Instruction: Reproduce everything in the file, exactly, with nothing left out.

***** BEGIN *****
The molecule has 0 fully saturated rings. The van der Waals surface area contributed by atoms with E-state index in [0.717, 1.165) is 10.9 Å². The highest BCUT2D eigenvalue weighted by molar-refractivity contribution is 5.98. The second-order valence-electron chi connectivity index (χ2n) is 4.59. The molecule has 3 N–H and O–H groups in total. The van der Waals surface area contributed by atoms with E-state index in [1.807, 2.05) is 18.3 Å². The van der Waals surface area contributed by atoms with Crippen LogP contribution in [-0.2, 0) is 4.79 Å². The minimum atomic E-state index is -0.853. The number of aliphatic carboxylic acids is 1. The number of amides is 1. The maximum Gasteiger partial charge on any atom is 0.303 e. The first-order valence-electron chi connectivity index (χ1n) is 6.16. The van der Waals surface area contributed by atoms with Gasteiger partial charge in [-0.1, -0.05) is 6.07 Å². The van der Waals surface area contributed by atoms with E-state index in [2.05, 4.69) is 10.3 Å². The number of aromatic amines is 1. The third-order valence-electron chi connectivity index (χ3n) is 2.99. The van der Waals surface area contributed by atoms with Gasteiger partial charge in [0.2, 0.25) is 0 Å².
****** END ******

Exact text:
The molecule has 0 fully saturated rings. The van der Waals surface area contributed by atoms with E-state index in [0.717, 1.165) is 10.9 Å². The highest BCUT2D eigenvalue weighted by molar-refractivity contribution is 5.98. The second-order valence-electron chi connectivity index (χ2n) is 4.59. The molecule has 3 N–H and O–H groups in total. The van der Waals surface area contributed by atoms with E-state index in [1.807, 2.05) is 18.3 Å². The van der Waals surface area contributed by atoms with Crippen LogP contribution in [-0.2, 0) is 4.79 Å². The minimum atomic E-state index is -0.853. The number of aliphatic carboxylic acids is 1. The number of amides is 1. The maximum Gasteiger partial charge on any atom is 0.303 e. The first-order valence-electron chi connectivity index (χ1n) is 6.16. The van der Waals surface area contributed by atoms with Gasteiger partial charge in [-0.1, -0.05) is 6.07 Å². The van der Waals surface area contributed by atoms with E-state index in [2.05, 4.69) is 10.3 Å². The number of aromatic amines is 1. The third-order valence-electron chi connectivity index (χ3n) is 2.99. The van der Waals surface area contributed by atoms with Gasteiger partial charge in [0.2, 0.25) is 0 Å².